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Research

Personality, lifestyle, and risk of cardiovascular disease and cancer: follow-up of population based cohort

BMJ 2006; 332 doi: https://doi.org/10.1136/bmj.38833.479560.80 (Published 08 June 2006) Cite this as: BMJ 2006;332:1359

Another dimension of strategy to prevent chronic diseases

Since cumulative evidence has established human behaviors as a major
contributor to the growing incidence of chronic diseases such as
cardiovascular diseases and cancer worldwide (1), comprehensive measures
to modify these risk behaviors are recognized as the cardinal strategy to
tackle on imminent burden by those diseases. However, promotion of
behavioral modification alone could be hampered by the fact that there are

people who do not have chances or resources to pursue healthy behaviors
(2).
In this context, Sturmer et al (3) have demonstrated another component of
human, in addition to behavior, as a significant contributor to the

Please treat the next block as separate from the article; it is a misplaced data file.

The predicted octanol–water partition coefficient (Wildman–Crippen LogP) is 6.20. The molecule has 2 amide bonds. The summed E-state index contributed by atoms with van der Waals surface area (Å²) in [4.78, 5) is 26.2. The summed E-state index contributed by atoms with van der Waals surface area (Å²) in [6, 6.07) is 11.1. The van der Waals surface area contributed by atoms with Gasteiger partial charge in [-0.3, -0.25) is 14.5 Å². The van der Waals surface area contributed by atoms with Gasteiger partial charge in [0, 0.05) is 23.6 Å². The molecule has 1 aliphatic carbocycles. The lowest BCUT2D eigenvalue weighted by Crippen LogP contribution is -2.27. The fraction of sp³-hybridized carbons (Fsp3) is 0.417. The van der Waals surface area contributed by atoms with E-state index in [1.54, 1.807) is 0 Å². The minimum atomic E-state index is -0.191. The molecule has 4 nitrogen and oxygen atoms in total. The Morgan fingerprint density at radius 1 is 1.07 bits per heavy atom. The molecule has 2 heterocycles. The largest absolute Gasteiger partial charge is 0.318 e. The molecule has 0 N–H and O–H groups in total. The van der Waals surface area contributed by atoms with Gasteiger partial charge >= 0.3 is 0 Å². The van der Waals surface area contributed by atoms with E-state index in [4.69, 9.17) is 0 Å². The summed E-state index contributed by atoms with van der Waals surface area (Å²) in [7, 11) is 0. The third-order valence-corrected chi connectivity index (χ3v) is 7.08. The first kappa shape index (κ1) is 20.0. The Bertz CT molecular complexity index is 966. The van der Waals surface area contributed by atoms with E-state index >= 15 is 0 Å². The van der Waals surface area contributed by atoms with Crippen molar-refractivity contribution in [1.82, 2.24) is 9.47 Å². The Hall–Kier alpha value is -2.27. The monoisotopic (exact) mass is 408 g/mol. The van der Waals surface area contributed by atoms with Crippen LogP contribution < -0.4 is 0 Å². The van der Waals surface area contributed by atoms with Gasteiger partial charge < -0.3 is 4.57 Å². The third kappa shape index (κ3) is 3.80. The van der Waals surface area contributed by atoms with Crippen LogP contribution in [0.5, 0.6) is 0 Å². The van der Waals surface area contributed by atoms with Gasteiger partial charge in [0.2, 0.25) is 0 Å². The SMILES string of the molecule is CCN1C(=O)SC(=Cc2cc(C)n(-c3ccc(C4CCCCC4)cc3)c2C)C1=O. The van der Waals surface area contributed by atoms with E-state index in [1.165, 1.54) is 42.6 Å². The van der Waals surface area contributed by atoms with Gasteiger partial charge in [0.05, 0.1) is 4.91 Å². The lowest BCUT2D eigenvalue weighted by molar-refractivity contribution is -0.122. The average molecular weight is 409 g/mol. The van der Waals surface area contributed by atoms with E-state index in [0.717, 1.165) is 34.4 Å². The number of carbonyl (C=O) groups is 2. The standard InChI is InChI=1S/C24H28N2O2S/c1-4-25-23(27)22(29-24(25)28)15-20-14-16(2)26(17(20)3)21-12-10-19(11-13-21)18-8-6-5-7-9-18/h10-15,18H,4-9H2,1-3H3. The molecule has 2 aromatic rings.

development of chronic diseases; personality. As the authors have
concluded, personality is probably associated with the incidence of
chronic
diseases by way of affecting risk behaviors, which are known to cluster in
the
same individuals (4), leading to an increased risk for chronic diseases.
Better
understanding of the underlying mechanisms mediating risk behaviors
including clustering of them will establish a basis on which more
efficient and
widely applicable preventive measures could be established to reduce
expanding burden of chronic diseases.

References
(1) The world health report 2002. Reducing risks, promoting healthy life.
Geneva, World Health Organization, 2002.
(2) Strong K, Mathers C, Leeder S, Beaglehole R. Preventing chronic
diseases:
how many lives can we save? Lancet 2005;366:1578-82.
(3) Sturmer T, Hasselbach P, Amelang M. Personality, lifestyle, and risk
of
cardiovascular disease and cancer: follow-up of population based cohort.
BMJ 2006:bmj.38833.479560.80.
(4) Chiolero A, Wietlisbach V, Ruffieux C, Paccaud F, Cornuz J. Clustering
of
risk behaviors with cigarette consumption: A population-based survey. Prev

Med 2006 (in press).

Competing interests:
None declared

Competing interests: No competing interests

14 May 2006
Takeharu Koga
Associate professor
Atsushi Kawaguchi
Kurume University School of Medicine, Department of Internal Medicine, Kurume, 830-0011 Japan